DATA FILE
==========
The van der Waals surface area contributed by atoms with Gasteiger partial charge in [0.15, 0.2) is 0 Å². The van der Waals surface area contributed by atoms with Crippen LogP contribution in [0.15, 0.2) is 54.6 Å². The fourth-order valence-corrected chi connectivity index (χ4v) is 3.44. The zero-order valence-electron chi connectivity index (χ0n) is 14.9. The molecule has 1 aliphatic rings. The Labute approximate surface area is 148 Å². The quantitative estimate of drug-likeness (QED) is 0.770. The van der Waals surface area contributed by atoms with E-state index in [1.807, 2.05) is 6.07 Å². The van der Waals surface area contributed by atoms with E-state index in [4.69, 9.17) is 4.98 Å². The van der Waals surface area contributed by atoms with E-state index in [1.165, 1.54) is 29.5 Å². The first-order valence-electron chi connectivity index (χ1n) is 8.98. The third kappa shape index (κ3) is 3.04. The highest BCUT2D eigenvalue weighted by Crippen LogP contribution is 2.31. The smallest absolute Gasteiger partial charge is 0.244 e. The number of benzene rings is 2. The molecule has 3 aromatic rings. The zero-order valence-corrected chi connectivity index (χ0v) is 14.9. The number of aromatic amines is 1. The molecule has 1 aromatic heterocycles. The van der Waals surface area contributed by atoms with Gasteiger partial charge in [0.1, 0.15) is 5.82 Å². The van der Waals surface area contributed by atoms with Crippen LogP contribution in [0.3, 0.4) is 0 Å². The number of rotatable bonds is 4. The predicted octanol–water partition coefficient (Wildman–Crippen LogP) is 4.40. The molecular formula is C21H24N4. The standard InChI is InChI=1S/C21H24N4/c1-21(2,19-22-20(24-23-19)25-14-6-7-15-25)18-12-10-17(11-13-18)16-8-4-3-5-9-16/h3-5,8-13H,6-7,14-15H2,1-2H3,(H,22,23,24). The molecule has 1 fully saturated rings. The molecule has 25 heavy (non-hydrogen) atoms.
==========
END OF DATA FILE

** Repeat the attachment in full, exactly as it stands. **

The van der Waals surface area contributed by atoms with Gasteiger partial charge in [0.15, 0.2) is 0 Å². The van der Waals surface area contributed by atoms with Crippen LogP contribution in [0.15, 0.2) is 54.6 Å². The fourth-order valence-corrected chi connectivity index (χ4v) is 3.44. The zero-order valence-electron chi connectivity index (χ0n) is 14.9. The molecule has 1 aliphatic rings. The Labute approximate surface area is 148 Å². The quantitative estimate of drug-likeness (QED) is 0.770. The van der Waals surface area contributed by atoms with E-state index in [1.807, 2.05) is 6.07 Å². The van der Waals surface area contributed by atoms with E-state index in [4.69, 9.17) is 4.98 Å². The van der Waals surface area contributed by atoms with E-state index in [1.165, 1.54) is 29.5 Å². The first-order valence-electron chi connectivity index (χ1n) is 8.98. The third kappa shape index (κ3) is 3.04. The highest BCUT2D eigenvalue weighted by Crippen LogP contribution is 2.31. The smallest absolute Gasteiger partial charge is 0.244 e. The number of benzene rings is 2. The molecule has 3 aromatic rings. The zero-order valence-corrected chi connectivity index (χ0v) is 14.9. The number of aromatic amines is 1. The molecule has 1 aromatic heterocycles. The van der Waals surface area contributed by atoms with Gasteiger partial charge in [0.1, 0.15) is 5.82 Å². The van der Waals surface area contributed by atoms with Crippen LogP contribution in [0.3, 0.4) is 0 Å². The number of rotatable bonds is 4. The predicted octanol–water partition coefficient (Wildman–Crippen LogP) is 4.40. The molecular formula is C21H24N4. The standard InChI is InChI=1S/C21H24N4/c1-21(2,19-22-20(24-23-19)25-14-6-7-15-25)18-12-10-17(11-13-18)16-8-4-3-5-9-16/h3-5,8-13H,6-7,14-15H2,1-2H3,(H,22,23,24). The molecule has 1 fully saturated rings. The molecule has 25 heavy (non-hydrogen) atoms.